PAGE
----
The Nuclear Regulatory Commission recently released its third-quarter inspection report for the Indian Point nuclear power plant. The Westchester County-based plant has experienced o-ring leakage on and off for years, and the NRC says efforts to resolve the issue have not been entirely successful.
NRC spokesman Neil Sheehan says the issue has persisted for many years, at both Units 2 and 3.
“They had a design change going back to 2003 where the company has tried to resolve this problem,” Sheehan says. “This involves these o-rings that are stainless steel gaskets, very large in size. They are big enough to maintain a tight seal between the reactor vessel head and the reactor vessel itself and, not only do that but, do it under very high temperature and pressure conditions.”
In fact, Indian Point 3 was shut down in June 2017 for planned maintenance to replace two o-rings, or water seals. Again, Sheehan.
“When they started up from the last Unit 3 last refueling outage last spring, they started to see a steady increase in unidentified leakage within the containment building,” Sheehan says. “And so they’ve had to switch from the inner o-ring to the outer o-ring, which is, that’s not a normal operating condition. And so that’s one example of why this continues to garner some interest.”
Jerry Nappi is spokesman for Indian Point parent company Entergy.
“This is an issue that we’ve had recur a few times. We have a plan in place to try and prevent recurrence,” Nappi says. “I mean, I think one thing folks should know is that this leak of water is entirely contained with inside the reactor building. It’s a relatively small leak. There actually is no leak ongoing at this time. There’s two sets of seals to prevent leakage.”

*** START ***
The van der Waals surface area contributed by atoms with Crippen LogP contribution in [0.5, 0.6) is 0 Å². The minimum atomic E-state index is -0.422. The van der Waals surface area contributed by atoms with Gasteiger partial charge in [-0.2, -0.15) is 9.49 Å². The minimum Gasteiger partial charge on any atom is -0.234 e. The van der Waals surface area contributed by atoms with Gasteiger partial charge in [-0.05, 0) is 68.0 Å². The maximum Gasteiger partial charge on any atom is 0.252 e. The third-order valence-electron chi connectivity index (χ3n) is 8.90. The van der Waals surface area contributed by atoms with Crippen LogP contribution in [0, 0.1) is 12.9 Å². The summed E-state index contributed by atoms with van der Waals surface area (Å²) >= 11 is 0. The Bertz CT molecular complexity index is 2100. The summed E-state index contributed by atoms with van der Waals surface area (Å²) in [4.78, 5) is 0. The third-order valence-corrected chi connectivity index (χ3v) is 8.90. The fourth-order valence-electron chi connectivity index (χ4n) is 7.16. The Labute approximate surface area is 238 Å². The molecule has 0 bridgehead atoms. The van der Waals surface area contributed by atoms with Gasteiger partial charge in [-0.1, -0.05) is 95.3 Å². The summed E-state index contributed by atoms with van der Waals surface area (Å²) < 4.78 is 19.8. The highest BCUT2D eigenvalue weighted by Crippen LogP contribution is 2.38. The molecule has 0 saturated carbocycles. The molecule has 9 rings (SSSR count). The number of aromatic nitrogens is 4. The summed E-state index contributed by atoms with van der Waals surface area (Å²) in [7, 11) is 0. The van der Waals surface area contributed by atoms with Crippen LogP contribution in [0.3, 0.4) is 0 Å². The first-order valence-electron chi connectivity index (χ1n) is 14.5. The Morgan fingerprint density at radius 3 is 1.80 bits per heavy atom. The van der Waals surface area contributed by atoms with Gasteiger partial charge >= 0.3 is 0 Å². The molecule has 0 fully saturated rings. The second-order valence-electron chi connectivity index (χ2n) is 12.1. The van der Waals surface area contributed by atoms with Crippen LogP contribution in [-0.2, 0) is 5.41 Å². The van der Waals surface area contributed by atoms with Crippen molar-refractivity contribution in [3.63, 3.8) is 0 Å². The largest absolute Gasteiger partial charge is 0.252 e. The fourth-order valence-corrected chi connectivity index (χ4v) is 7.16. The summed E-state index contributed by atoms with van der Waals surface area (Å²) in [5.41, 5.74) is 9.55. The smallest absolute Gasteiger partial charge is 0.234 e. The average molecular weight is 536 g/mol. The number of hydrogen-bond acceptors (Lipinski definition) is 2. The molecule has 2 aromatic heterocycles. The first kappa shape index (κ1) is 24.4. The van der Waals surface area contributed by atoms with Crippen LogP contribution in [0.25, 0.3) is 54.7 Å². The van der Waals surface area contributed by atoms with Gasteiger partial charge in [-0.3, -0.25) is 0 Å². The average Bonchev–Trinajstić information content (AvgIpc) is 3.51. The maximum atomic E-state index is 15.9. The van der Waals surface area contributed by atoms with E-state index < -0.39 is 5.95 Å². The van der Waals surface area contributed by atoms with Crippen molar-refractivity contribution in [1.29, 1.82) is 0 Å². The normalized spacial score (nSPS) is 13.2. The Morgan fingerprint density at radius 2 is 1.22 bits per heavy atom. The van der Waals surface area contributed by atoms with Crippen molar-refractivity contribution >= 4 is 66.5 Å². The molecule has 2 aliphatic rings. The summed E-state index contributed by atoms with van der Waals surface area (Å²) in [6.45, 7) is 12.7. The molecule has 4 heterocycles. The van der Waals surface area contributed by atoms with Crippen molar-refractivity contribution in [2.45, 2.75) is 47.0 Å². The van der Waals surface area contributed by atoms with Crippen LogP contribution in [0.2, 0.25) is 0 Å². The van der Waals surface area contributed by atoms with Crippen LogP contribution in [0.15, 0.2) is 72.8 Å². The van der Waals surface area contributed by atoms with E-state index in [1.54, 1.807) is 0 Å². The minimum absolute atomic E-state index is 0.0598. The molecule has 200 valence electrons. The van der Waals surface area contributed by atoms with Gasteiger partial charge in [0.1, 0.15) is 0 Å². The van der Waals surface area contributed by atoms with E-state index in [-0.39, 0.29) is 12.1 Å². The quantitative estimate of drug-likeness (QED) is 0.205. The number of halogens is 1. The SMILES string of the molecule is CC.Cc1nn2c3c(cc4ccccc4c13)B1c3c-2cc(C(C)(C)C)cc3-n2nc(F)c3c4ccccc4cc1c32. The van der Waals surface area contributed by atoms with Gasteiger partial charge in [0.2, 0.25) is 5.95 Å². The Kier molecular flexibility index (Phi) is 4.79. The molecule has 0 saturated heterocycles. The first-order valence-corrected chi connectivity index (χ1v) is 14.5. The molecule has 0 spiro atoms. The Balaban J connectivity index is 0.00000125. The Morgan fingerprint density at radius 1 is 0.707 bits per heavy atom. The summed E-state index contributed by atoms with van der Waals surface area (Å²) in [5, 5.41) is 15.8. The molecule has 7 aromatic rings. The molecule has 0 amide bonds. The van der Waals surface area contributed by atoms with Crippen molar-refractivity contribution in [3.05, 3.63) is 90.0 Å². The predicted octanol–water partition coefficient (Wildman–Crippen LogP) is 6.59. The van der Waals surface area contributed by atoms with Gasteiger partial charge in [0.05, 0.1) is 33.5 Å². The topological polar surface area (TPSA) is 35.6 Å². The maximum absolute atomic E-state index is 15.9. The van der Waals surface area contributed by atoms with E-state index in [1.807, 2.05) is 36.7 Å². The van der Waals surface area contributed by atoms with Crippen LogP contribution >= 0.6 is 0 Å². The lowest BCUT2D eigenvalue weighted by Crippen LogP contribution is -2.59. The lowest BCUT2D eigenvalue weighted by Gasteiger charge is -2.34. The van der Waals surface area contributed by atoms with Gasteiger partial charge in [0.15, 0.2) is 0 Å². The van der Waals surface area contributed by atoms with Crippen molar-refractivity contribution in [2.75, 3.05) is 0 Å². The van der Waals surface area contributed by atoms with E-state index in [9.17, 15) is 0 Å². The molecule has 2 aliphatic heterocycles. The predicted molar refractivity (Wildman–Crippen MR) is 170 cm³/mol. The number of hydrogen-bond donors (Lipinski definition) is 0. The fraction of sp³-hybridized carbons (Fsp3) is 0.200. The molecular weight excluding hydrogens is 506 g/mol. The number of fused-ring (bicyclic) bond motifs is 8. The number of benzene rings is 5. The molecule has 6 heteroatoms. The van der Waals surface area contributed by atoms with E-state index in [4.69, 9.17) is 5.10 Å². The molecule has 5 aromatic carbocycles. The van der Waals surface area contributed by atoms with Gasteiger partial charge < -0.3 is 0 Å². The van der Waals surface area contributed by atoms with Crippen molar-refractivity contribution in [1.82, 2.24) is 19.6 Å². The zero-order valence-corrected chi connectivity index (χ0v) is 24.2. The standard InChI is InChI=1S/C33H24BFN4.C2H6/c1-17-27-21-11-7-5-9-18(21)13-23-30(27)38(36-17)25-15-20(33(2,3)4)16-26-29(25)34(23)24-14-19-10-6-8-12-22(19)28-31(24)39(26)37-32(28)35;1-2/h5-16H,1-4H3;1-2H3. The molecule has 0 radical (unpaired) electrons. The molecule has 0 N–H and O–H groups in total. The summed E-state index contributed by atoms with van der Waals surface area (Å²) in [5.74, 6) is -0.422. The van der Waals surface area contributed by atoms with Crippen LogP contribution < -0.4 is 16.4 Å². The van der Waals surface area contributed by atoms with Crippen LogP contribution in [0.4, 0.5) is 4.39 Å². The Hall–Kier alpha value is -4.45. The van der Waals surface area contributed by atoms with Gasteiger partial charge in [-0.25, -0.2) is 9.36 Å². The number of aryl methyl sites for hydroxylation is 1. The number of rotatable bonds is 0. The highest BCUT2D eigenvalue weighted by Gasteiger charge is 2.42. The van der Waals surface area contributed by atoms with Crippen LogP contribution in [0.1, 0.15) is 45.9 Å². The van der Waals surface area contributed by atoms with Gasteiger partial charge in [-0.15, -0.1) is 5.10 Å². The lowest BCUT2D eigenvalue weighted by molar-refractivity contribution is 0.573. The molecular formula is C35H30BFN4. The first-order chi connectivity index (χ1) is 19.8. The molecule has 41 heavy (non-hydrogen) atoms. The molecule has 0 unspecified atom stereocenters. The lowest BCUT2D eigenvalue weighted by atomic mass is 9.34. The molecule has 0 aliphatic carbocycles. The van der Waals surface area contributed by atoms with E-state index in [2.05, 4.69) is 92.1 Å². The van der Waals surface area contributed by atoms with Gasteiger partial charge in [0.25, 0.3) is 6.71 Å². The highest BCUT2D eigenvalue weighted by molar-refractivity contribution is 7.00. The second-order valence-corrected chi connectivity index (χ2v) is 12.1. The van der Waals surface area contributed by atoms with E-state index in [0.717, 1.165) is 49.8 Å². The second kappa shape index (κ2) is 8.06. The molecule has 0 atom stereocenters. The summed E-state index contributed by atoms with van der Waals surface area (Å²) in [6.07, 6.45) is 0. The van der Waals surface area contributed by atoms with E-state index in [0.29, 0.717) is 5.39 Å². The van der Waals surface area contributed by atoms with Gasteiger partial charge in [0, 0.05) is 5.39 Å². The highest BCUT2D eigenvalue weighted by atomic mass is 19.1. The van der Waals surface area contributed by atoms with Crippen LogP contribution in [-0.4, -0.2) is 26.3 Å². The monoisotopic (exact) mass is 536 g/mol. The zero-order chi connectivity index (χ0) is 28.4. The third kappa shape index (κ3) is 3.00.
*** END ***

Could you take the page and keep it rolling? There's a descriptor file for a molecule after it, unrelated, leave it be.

That plan to prevent recurrence, as outlined in the NRC’s quarterly inspection report, includes conducting laser measurement and mapping of the surface defects during the next refueling outage on each unit.
“We have a few new enhancements we’re going to make where I think more closer measurements of the groove in which the seal sits. Engineers are going to update procedures to make sure there’s more adherence to the procedures as they replace these seals periodically,” says Nappi. “And we’re going to ultimately just continue to monitor the situation closely. There’s no safety challenge from this very small leakage and, again, that water is contained inside the building.”
That’s not assuring to Richard Webster. He’s legal director for Riverkeeper.
“It’s a big concern for us that this o-ring problem isn’t being solved It seems like Entergy is trying to ignore the problem rather than solve it,” Webster says. “And it looks like production pressures are leading them to rush the repairs so that they don’t really work. And so we think that what they should do is take the time, take an outage and really try and fix the problem.”
And Webster comments on Entergy’s plan to prevent leakage recurrence.
“It’s certainly too late,” says Webster. “Time will tell whether it’s too little.”
Indian Point is closing by 2021, an agreement reached by New York Governor Andrew Cuomo, Entergy and Riverkeeper announced in January. Meantime, the NRC’s Sheehan says there have been no violations related to the water leaks from o-rings.
“They have a limit as far as how much leakage they can get from the reactor vessel, and they have not exceeded that, at this point. But, nevertheless, this is an issue that they would obviously like to see put to bed and that we would like to see them fully resolve,” says Sheehan. “And so, we’re pointing out in our quarterly inspection report that this is an issue that warrants continued attention and it’s going to be an area that continues to receive follow up from the NRC.”
Sheehan says the NRC has seen o-ring leakage at other plants but not to the extent as at Buchanan-based Indian Point.